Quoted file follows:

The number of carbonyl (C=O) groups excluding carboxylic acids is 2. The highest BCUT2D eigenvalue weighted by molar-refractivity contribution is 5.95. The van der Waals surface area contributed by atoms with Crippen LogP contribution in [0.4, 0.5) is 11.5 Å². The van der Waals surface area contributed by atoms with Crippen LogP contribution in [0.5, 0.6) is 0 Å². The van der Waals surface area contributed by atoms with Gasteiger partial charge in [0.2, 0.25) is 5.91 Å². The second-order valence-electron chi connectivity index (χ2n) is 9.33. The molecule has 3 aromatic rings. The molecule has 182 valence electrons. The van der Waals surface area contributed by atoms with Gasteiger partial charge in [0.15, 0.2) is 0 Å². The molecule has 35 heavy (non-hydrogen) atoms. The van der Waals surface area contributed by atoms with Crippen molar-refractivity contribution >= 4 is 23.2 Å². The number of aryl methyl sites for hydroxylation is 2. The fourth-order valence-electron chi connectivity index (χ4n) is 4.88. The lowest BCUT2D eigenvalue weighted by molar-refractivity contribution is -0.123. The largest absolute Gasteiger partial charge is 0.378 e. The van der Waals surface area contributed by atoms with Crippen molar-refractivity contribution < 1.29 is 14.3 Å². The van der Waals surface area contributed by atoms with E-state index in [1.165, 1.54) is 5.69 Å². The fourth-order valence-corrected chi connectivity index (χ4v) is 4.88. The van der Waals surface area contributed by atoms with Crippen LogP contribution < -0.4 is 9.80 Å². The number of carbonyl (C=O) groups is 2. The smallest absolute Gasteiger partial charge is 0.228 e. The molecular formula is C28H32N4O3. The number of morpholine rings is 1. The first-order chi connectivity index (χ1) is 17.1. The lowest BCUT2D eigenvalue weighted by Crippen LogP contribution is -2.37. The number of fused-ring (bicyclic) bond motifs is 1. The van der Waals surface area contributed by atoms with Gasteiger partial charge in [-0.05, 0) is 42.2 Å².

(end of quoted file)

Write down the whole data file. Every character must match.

The number of carbonyl (C=O) groups excluding carboxylic acids is 2. The highest BCUT2D eigenvalue weighted by molar-refractivity contribution is 5.95. The van der Waals surface area contributed by atoms with Crippen LogP contribution in [0.4, 0.5) is 11.5 Å². The van der Waals surface area contributed by atoms with Crippen LogP contribution in [0.5, 0.6) is 0 Å². The van der Waals surface area contributed by atoms with Gasteiger partial charge in [0.2, 0.25) is 5.91 Å². The second-order valence-electron chi connectivity index (χ2n) is 9.33. The molecule has 3 aromatic rings. The molecule has 182 valence electrons. The van der Waals surface area contributed by atoms with Gasteiger partial charge in [0.15, 0.2) is 0 Å². The molecule has 35 heavy (non-hydrogen) atoms. The van der Waals surface area contributed by atoms with Crippen molar-refractivity contribution >= 4 is 23.2 Å². The number of aryl methyl sites for hydroxylation is 2. The fourth-order valence-electron chi connectivity index (χ4n) is 4.88. The lowest BCUT2D eigenvalue weighted by molar-refractivity contribution is -0.123. The largest absolute Gasteiger partial charge is 0.378 e. The van der Waals surface area contributed by atoms with Crippen molar-refractivity contribution < 1.29 is 14.3 Å². The van der Waals surface area contributed by atoms with E-state index in [1.165, 1.54) is 5.69 Å². The fourth-order valence-corrected chi connectivity index (χ4v) is 4.88. The van der Waals surface area contributed by atoms with Crippen LogP contribution < -0.4 is 9.80 Å². The number of carbonyl (C=O) groups is 2. The smallest absolute Gasteiger partial charge is 0.228 e. The molecular formula is C28H32N4O3. The number of morpholine rings is 1. The first-order chi connectivity index (χ1) is 17.1. The lowest BCUT2D eigenvalue weighted by Crippen LogP contribution is -2.37. The number of fused-ring (bicyclic) bond motifs is 1. The van der Waals surface area contributed by atoms with Gasteiger partial charge in [-0.05, 0) is 42.2 Å².